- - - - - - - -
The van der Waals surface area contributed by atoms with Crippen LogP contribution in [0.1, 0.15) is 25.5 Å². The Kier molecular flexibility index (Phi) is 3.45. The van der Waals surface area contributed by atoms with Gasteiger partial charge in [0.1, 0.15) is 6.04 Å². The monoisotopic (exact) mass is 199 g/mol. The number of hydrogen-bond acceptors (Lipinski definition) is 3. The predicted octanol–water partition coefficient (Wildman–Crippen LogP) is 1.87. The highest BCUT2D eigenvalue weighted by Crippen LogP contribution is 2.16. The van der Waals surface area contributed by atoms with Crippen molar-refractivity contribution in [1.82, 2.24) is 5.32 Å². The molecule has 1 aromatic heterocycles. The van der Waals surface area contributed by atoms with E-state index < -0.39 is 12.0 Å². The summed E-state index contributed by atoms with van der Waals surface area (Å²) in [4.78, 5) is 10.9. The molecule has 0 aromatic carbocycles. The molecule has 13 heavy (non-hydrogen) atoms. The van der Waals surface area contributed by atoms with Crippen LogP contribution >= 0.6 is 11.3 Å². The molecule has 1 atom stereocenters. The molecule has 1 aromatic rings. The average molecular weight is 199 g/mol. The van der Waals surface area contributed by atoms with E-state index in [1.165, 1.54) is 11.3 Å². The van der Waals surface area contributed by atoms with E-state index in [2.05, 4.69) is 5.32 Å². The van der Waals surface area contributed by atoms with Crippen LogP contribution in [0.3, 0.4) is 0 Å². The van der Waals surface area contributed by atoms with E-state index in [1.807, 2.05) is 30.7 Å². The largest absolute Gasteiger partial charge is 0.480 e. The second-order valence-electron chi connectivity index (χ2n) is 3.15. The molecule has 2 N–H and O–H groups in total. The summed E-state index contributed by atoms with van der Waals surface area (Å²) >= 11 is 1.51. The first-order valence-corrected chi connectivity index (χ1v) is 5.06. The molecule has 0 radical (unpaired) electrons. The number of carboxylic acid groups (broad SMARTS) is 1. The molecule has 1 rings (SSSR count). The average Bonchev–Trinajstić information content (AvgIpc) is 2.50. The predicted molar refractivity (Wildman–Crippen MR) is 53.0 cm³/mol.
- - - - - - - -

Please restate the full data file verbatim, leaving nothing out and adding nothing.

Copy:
The van der Waals surface area contributed by atoms with Crippen LogP contribution in [0.1, 0.15) is 25.5 Å². The Kier molecular flexibility index (Phi) is 3.45. The van der Waals surface area contributed by atoms with Gasteiger partial charge in [0.1, 0.15) is 6.04 Å². The monoisotopic (exact) mass is 199 g/mol. The number of hydrogen-bond acceptors (Lipinski definition) is 3. The predicted octanol–water partition coefficient (Wildman–Crippen LogP) is 1.87. The highest BCUT2D eigenvalue weighted by Crippen LogP contribution is 2.16. The van der Waals surface area contributed by atoms with Crippen molar-refractivity contribution in [1.82, 2.24) is 5.32 Å². The molecule has 1 aromatic heterocycles. The van der Waals surface area contributed by atoms with E-state index < -0.39 is 12.0 Å². The summed E-state index contributed by atoms with van der Waals surface area (Å²) in [4.78, 5) is 10.9. The molecule has 0 aromatic carbocycles. The molecule has 13 heavy (non-hydrogen) atoms. The van der Waals surface area contributed by atoms with Crippen LogP contribution >= 0.6 is 11.3 Å². The molecule has 1 atom stereocenters. The molecule has 1 aromatic rings. The average molecular weight is 199 g/mol. The van der Waals surface area contributed by atoms with E-state index in [1.165, 1.54) is 11.3 Å². The van der Waals surface area contributed by atoms with E-state index in [2.05, 4.69) is 5.32 Å². The van der Waals surface area contributed by atoms with Crippen LogP contribution in [0.3, 0.4) is 0 Å². The van der Waals surface area contributed by atoms with E-state index in [1.807, 2.05) is 30.7 Å². The largest absolute Gasteiger partial charge is 0.480 e. The second-order valence-electron chi connectivity index (χ2n) is 3.15. The molecule has 2 N–H and O–H groups in total. The summed E-state index contributed by atoms with van der Waals surface area (Å²) >= 11 is 1.51. The first-order valence-corrected chi connectivity index (χ1v) is 5.06. The molecule has 0 radical (unpaired) electrons. The number of carboxylic acid groups (broad SMARTS) is 1. The molecule has 1 rings (SSSR count). The average Bonchev–Trinajstić information content (AvgIpc) is 2.50. The predicted molar refractivity (Wildman–Crippen MR) is 53.0 cm³/mol.